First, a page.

Coronado is often called an island, but actually it’s a long isthmus sticking off the southern edge of San Diego. A drive over the Coronado Bridge offers majestic views of the distinctive red roof of Victorian-era Hotel Del Coronado on your way to Coronado and equally magnificent views of San Diego proper on the return trip. Or, grab a jacket and hop the San Diego Bay Ferry (1050 N Harbor Drive, 619-234-4111) that leaves from 1050 N. Harbor Drive or the south end of the San Diego Convention Center. It costs just $3.25 each way and drops you at the foot of Coronado’s Ferry Landing Plaza, filled with shops and restaurants. If it happens to be Tuesday afternoon, from 2:30 to 6 p.m. you can sample strawberries, guavas, and tangerines at the Farmer’s Market in the plaza’s parking lot. Cross the street and enjoy a cup of tea, a sandwich stuffed with brie and ham or a slice of house-made lemon tart at Tartine (1106 First St. 619-435-4323).

Touristy as it is, the Hotel Del Coronado (1500 Orange Ave., 619-435-6611) is fun to tour at least once. Grab a cone (about $5) from the local brand Moo-Time Creamery in the hotel and then head out to walk along one of the most spacious and serene beaches in all of San Diego.

2…See it all in Balboa Park

No trip to San Diego would be complete, and perhaps not even possible, without encountering at least one of the attractions in Balboa Park, in the heart of the city. Built in 1915 for the Panama-California Exposition, the park teems with impressive Spanish Colonial buildings with fanciful flourishes and secret gardens and pathways that wind through wooded patches. The park is also lousy with museums; gaze at old masters at the San Diego Museum of Art ($12), soar at the Aerospace Museum ($15) or grimace at all the mummies in the Museum of Man ($10). Kids will appreciate the colorful Nikki de St. Phalle tile sculptures, as climbing on them is permitted.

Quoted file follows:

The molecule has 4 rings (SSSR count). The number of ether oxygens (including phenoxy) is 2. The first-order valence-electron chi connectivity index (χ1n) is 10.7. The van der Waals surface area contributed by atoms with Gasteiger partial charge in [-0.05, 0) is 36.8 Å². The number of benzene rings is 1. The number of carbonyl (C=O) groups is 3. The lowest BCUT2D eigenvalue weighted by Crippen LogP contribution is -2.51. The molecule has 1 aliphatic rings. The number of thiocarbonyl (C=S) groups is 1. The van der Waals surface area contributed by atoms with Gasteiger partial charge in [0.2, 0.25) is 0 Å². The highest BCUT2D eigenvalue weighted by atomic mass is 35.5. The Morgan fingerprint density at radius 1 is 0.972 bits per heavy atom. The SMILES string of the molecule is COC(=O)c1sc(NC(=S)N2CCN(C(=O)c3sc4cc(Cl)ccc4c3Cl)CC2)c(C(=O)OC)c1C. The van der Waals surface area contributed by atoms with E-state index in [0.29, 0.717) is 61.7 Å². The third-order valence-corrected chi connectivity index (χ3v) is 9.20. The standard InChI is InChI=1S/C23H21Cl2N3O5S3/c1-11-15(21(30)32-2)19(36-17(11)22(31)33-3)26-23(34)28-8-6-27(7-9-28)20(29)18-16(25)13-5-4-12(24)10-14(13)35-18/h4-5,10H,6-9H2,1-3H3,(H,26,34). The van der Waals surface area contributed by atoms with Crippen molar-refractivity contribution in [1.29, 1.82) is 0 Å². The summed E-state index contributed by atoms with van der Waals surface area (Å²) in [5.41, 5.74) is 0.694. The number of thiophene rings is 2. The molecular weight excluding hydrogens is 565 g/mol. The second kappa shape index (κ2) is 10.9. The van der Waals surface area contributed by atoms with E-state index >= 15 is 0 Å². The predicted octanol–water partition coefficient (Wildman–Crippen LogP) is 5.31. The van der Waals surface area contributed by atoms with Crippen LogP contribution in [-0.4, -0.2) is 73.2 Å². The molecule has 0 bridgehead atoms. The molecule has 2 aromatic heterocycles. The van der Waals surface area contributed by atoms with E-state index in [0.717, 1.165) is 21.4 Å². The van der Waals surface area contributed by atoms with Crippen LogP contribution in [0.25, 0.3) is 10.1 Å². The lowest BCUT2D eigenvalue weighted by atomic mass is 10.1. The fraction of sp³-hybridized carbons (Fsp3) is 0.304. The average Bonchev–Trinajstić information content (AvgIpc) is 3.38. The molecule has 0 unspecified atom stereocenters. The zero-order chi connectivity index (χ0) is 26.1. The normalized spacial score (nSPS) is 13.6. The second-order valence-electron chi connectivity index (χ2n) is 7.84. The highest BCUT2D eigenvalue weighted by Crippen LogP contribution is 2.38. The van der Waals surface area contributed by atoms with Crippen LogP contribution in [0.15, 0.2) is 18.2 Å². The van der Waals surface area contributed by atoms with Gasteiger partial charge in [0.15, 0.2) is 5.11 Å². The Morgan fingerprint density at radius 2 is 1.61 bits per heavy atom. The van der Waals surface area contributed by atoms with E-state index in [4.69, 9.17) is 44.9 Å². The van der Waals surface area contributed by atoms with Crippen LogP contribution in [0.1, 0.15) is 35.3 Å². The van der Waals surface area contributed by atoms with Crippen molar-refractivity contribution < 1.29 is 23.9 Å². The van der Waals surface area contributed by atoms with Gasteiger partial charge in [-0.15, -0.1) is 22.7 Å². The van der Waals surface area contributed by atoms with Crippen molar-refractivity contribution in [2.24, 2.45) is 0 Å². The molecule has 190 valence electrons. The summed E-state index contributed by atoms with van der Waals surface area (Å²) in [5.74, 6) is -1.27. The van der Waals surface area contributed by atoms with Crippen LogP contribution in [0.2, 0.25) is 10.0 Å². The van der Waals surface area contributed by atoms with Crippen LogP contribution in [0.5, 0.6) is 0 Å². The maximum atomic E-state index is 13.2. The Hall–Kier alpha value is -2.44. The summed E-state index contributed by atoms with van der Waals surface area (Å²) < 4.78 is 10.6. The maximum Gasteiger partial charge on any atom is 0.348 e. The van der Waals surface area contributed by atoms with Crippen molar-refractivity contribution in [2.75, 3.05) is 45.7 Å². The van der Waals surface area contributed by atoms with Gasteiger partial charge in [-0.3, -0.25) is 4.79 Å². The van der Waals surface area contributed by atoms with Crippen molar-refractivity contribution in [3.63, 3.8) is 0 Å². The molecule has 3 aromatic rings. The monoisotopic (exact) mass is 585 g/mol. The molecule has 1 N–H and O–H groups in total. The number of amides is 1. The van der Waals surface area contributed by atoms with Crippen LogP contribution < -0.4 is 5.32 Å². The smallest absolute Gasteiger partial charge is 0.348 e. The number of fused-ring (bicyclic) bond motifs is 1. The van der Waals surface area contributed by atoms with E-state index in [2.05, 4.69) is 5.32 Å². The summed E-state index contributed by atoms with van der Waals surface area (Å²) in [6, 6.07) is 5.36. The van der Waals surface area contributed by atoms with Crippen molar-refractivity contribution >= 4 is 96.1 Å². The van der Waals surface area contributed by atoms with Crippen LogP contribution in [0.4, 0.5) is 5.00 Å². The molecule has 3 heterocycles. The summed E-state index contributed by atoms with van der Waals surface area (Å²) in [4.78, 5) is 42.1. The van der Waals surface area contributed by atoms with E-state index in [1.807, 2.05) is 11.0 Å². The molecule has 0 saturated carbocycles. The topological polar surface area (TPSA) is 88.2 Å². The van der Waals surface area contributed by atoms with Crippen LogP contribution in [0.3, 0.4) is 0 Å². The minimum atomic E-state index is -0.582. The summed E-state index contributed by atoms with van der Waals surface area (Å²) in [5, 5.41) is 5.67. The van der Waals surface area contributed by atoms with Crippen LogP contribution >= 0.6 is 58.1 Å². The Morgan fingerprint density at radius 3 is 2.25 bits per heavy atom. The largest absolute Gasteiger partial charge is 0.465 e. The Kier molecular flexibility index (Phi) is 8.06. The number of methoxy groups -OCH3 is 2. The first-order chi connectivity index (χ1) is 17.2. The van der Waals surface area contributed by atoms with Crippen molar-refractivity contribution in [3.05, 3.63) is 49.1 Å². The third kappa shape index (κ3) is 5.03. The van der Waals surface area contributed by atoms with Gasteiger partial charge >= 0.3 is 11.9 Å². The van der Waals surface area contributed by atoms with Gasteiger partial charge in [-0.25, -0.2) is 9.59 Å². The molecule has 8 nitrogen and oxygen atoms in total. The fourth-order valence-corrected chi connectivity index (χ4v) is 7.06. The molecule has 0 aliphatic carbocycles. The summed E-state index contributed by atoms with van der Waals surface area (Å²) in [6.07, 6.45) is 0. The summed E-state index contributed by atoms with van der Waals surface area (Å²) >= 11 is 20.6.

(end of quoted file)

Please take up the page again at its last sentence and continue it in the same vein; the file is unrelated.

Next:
The San Diego Zoo (adult admission $37) is everything everyone says it is, home to playful pandas, a unique elephant habitat, and special tours allowing visitors to “meet” exotic animals. When you’re hungry for lunch -- and you will be after walking even part of the zoo - head over to Cucina Urbana (505 Laurel St. 619-239-2222), a rustic California Italian-style restaurant a block from the park. Try the ricotta gnocchi with sage and brown butter ($11), a thin pizza topped with pears, gorgonzola and caramelized onions ($13) or whole roasted trout ($18.50) - nothing here is over $20. If you’re into planning ahead, make a dinner reservation here and watch the room fill up with a who’s who of San Diego.

1…Shamu and a brew

OK, please squelch the desire to roll your eyes at the mention of the words “SeaWorld.” While it seems like kiddie entertainment at its finest -- and it is – adults see the appeal, too. Where else can you see a bunch of two-ton killer whales moon walking on their tails across a giant pool? Just to keep things lively, the slowly-grinding tram (which offers a great view of the bay and the city) takes you to Shipwreck Rapids - a poor man’s Pirates of the Caribbean - and Journey to Atlantis which ends in a 60-foot plunge. Grown-ups should also note that while Anheuser Busch did away with SeaWorld’s beer sampling garden, a variety of beers are sold in the park’s restaurants.